Deposition of the Precious Robe of the Theotokos in Blachernae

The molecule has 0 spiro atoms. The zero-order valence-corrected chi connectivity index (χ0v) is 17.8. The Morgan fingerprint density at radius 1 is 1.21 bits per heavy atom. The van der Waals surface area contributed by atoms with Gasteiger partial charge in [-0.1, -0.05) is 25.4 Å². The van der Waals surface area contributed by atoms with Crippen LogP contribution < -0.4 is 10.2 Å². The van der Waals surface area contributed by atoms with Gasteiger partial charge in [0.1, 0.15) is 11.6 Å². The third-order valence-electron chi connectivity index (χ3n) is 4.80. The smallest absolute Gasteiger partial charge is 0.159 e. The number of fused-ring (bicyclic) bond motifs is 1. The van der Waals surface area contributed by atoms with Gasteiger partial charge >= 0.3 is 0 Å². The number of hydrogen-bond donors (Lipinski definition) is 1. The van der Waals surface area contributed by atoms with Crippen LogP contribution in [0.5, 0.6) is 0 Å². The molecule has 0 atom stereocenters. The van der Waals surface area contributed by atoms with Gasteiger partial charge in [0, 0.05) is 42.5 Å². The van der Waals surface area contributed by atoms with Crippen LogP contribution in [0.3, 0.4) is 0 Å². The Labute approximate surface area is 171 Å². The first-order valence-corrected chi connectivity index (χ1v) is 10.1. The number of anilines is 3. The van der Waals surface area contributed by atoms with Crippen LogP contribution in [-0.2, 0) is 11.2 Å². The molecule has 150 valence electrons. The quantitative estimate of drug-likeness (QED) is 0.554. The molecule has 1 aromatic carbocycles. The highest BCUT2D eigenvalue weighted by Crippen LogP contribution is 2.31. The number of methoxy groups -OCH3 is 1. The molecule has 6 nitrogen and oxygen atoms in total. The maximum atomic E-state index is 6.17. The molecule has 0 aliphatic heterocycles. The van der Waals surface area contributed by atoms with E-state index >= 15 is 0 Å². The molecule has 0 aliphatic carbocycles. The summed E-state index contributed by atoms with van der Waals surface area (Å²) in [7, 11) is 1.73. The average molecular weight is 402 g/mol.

During the reign of Leo the Great (457-474) two patricians and brethren on a pilgrimage to the Holy Land lodged with an old widow, a Christian of Jewish descent. Seeing the many miracles wrought at a small shrine in her house, they pressed her until she revealed to them that she had raiment of the most holy Theotokos kept in a small coffer. Our Lady had had two virgins in her lifetime who attended upon her; before her holy dormition, she gave each of them one of her divine garments as a blessing. This old widow was of the family of one of those two virgins, and it had come through the generations into her hands. With the permission of God, that this holy relic might be had for the profit of many, the two men took the garment by stealth and brought it to Blachernae near Constantinople, and building a church in honor of the Apostles Peter and Mark, they secretly enshrined the garment therein. But here again, because of the multitude of miracles that were worked, it became known to the Emperor Leo, and a magnificent church was built, as some say, by that same Leo, but according to others, by his predecessors Marcian and Pulcheria, and enlarged by Leo when the holy raiment was found. The Emperor Justin the Younger completed the church, which the Emperor Romanus IV Diogenes raised up immediately again after it had burned in 1070. It burned again in 1434, and from that time it remained a small house of prayer together with the renowned holy spring. After the seventh century, the name Blachernae was given to other churches and monasteries by their pious founders out of reverence for this famous church in Constantinople. In this church John Catacuzene was crowned in 1345; also, the Council against Acindynus, the follower of Barlaam, was convoked here (see the Second Sunday of the Great Fast).